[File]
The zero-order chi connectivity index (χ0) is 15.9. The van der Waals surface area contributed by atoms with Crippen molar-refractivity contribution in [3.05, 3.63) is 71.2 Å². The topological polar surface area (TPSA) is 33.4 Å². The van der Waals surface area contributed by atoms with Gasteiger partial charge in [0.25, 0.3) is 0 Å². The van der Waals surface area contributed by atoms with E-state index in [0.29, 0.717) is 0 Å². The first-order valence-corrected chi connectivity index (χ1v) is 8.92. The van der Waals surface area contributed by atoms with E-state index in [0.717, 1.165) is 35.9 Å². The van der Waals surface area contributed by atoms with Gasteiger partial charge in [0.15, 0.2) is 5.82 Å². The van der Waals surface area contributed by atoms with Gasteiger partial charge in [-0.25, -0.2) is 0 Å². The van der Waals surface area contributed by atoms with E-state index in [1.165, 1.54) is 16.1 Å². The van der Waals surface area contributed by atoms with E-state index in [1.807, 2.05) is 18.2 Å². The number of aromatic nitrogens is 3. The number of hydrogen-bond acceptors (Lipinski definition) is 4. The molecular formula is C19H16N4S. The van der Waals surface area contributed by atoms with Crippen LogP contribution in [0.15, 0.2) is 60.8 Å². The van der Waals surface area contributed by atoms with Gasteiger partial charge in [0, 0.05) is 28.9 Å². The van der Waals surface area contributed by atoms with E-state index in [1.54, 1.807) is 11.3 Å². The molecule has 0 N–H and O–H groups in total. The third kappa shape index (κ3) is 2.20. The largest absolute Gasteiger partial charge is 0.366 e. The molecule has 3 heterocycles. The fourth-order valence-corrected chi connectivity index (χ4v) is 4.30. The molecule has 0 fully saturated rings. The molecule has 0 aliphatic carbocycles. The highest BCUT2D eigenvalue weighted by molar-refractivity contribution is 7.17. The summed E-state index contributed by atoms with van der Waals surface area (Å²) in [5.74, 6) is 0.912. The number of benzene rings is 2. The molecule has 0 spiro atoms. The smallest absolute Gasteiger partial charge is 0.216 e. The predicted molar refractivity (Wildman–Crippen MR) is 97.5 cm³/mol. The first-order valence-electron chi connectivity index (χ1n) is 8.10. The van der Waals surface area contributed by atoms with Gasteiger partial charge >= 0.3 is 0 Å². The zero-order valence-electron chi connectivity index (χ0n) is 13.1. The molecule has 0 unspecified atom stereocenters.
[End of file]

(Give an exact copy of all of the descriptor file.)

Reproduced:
The zero-order chi connectivity index (χ0) is 15.9. The van der Waals surface area contributed by atoms with Crippen molar-refractivity contribution in [3.05, 3.63) is 71.2 Å². The topological polar surface area (TPSA) is 33.4 Å². The van der Waals surface area contributed by atoms with Gasteiger partial charge in [0.25, 0.3) is 0 Å². The van der Waals surface area contributed by atoms with E-state index in [0.29, 0.717) is 0 Å². The first-order valence-corrected chi connectivity index (χ1v) is 8.92. The van der Waals surface area contributed by atoms with E-state index in [0.717, 1.165) is 35.9 Å². The van der Waals surface area contributed by atoms with Gasteiger partial charge in [0.15, 0.2) is 5.82 Å². The van der Waals surface area contributed by atoms with Gasteiger partial charge in [-0.25, -0.2) is 0 Å². The van der Waals surface area contributed by atoms with E-state index in [1.165, 1.54) is 16.1 Å². The van der Waals surface area contributed by atoms with E-state index in [1.807, 2.05) is 18.2 Å². The number of aromatic nitrogens is 3. The number of hydrogen-bond acceptors (Lipinski definition) is 4. The molecular formula is C19H16N4S. The van der Waals surface area contributed by atoms with Crippen LogP contribution in [0.15, 0.2) is 60.8 Å². The van der Waals surface area contributed by atoms with Gasteiger partial charge in [0, 0.05) is 28.9 Å². The van der Waals surface area contributed by atoms with E-state index in [1.54, 1.807) is 11.3 Å². The molecule has 0 N–H and O–H groups in total. The third kappa shape index (κ3) is 2.20. The largest absolute Gasteiger partial charge is 0.366 e. The molecule has 3 heterocycles. The fourth-order valence-corrected chi connectivity index (χ4v) is 4.30. The molecule has 0 fully saturated rings. The molecule has 0 aliphatic carbocycles. The highest BCUT2D eigenvalue weighted by molar-refractivity contribution is 7.17. The summed E-state index contributed by atoms with van der Waals surface area (Å²) in [5.74, 6) is 0.912. The number of benzene rings is 2. The molecule has 0 spiro atoms. The smallest absolute Gasteiger partial charge is 0.216 e. The predicted molar refractivity (Wildman–Crippen MR) is 97.5 cm³/mol. The first-order valence-electron chi connectivity index (χ1n) is 8.10. The van der Waals surface area contributed by atoms with Gasteiger partial charge >= 0.3 is 0 Å². The zero-order valence-electron chi connectivity index (χ0n) is 13.1. The molecule has 0 unspecified atom stereocenters.